How do you use Optical Zoom? When you zoom in using your camera, it will use Optical zoom first and then use Digital zoom. You can usually set your camera to notify you when it starts to use the Digital zoom, or tell it to not use digital zoom at all. Consult your manual for details.
Next time : A little known secret, used all the time by professionals, that result in a pleasing, nicely balanced photo.
Place your subject off-center
Digital Photography Secret 3
by David Peterson
Rather than placing your main subject in the middle of the screen, place it to one side and ensure something interesting is in the background that fills the remainder of the image.
This can be especially effective if the background has the same theme. For example, if photographing a child opening a Christmas present, frame them to one side and have the Christmas Tree with unopened presents filling the rest of the image.
There are a few guidelines that cam help you place your subject in the frame.
The Rule of Thirds
One of the most popular rules in photography is the "Rule of Thirds". It is a simple rule that can add dynamism to your photos. Simply, divide the image into thirds both horizontally and vertically. When composing your shot, place important elements either along these lines, or where the lines intersect - NOT at the centre of the frame.
For example, place a subject's eyes where the top line is, or place your subject on the place in the image where two of these lines intersect.
It's a very simple rule to follow and will result in a nicely balanced, easy on the eye picture. It also helps get rid of the 'tiny subject and large amount of space' tendency because you need to position items relative to the edges of the frame.
Having said this, the Rule of Thirds is also one of the rules you'll want to break often! This is fine - the Rule of Thirds is more of a guideline and sometimes you will find a better image when you break the rule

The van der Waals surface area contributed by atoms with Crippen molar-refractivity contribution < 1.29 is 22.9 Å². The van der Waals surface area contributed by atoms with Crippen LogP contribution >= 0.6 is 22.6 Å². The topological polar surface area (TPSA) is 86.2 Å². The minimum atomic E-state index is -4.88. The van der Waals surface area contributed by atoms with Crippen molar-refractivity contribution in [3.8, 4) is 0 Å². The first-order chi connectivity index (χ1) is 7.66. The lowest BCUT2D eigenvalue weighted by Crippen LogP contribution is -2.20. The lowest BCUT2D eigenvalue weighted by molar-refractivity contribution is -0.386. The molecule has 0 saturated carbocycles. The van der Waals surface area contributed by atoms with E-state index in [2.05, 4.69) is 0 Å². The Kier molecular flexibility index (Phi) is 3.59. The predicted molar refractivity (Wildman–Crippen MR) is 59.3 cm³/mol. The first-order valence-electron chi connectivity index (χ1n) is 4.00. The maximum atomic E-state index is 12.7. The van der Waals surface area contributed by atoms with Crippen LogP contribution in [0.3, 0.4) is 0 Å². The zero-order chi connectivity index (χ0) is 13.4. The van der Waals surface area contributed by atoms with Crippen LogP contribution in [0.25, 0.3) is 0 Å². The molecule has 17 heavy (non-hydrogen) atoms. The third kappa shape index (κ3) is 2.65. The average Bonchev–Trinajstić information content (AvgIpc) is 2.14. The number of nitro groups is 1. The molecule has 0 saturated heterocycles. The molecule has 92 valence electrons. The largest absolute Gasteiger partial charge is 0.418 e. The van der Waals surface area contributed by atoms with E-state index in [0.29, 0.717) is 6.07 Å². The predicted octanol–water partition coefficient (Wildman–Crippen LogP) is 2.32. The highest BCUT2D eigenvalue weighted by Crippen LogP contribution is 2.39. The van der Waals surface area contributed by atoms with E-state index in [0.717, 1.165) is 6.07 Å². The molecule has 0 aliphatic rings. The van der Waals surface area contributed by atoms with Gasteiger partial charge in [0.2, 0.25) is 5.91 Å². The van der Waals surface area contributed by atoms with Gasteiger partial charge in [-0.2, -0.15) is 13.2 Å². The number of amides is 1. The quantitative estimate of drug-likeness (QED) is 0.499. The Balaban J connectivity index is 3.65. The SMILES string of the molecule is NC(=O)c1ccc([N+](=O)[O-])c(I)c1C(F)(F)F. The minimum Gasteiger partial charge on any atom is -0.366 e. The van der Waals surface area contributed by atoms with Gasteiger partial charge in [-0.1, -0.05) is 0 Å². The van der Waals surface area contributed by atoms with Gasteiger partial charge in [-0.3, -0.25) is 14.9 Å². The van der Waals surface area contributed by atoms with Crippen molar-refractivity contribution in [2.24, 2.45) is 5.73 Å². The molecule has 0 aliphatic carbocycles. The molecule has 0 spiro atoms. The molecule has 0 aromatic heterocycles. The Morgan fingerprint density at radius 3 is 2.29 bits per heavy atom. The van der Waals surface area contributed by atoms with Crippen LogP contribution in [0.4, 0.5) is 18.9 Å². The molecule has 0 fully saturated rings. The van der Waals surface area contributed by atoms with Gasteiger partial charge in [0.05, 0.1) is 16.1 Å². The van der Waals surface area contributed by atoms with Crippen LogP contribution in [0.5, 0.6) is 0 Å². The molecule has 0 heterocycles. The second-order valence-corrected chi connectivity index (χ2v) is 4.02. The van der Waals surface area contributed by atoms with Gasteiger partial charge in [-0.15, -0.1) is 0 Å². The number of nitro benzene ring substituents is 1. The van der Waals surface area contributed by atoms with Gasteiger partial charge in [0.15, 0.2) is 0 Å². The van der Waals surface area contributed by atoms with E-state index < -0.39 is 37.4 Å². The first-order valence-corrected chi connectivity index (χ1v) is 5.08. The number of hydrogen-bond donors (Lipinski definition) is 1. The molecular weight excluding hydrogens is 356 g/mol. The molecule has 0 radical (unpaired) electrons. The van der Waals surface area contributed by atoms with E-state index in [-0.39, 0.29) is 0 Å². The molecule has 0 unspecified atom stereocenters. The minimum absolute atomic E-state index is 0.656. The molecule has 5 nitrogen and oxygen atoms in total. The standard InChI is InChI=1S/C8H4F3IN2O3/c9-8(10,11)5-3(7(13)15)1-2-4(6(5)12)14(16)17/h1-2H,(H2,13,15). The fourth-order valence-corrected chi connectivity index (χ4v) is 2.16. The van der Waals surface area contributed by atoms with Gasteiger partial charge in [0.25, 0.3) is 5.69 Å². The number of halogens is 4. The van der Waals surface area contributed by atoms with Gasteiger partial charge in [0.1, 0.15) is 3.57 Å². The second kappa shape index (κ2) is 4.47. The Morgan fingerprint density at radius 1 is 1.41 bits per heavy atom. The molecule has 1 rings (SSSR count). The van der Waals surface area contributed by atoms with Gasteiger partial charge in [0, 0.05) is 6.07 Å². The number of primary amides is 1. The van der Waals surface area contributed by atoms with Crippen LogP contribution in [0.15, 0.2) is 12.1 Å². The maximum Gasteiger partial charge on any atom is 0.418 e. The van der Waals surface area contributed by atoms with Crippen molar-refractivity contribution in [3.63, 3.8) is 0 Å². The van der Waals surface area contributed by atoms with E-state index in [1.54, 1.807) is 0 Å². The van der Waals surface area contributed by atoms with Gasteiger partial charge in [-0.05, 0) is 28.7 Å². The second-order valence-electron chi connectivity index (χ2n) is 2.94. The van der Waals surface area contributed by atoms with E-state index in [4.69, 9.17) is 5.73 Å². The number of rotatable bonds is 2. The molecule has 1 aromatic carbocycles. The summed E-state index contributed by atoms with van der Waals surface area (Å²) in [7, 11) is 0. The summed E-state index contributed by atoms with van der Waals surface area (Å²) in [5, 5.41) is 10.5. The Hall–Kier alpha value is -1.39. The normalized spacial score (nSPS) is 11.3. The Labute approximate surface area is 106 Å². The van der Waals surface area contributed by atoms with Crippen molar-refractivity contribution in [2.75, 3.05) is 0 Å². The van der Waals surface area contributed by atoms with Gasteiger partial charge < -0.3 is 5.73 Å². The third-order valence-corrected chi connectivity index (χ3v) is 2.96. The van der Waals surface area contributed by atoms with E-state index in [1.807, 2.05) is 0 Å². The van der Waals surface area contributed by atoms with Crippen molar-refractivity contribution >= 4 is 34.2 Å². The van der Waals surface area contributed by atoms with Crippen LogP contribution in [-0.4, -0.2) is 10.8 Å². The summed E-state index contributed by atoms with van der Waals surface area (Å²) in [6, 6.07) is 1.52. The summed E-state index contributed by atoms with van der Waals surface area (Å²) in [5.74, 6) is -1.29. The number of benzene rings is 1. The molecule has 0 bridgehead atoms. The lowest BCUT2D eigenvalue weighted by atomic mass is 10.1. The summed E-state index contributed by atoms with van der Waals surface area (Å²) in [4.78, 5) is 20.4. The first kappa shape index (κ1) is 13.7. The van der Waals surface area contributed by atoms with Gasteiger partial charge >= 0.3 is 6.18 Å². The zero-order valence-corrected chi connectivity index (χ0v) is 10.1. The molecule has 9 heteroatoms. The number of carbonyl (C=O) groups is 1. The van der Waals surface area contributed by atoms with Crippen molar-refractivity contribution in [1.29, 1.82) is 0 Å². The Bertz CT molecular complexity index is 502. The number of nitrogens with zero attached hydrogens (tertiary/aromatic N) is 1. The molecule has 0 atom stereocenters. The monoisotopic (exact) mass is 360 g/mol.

Photographing Children
Digital Photography Secret 4
by David Peterson
Children make a wonderful subject. Here are some tips for ensuring photos of children are even more memorable.
Meet them eye-to-eye
Bring yourself down to the child.s level . even if you need to crouch down. This will give your shots a 'kids eye view' and won't distort their image (as taking the shot from above does).
Capture natural expressions
While posed shots are great, often better results can be gained by capturing an image when their thoughts are preoccupied with something else . eg while at play. You.ll capture their faces enjoying the moment rather than thinking about the camera.
Familiarity ensures success
Children who have grown up having their photo taken will be a lot less likely to freeze or show off in front of a camera. Start early and make photo taking a part of every day out.
Children grow up quickly
Record their growth from toddler to child to young adult by taking a family photo every year around the same time . either the first day of school, or during spring events.
Next Time : A technique for ensuring that with every group of photos you take, you'll always have a couple of great ones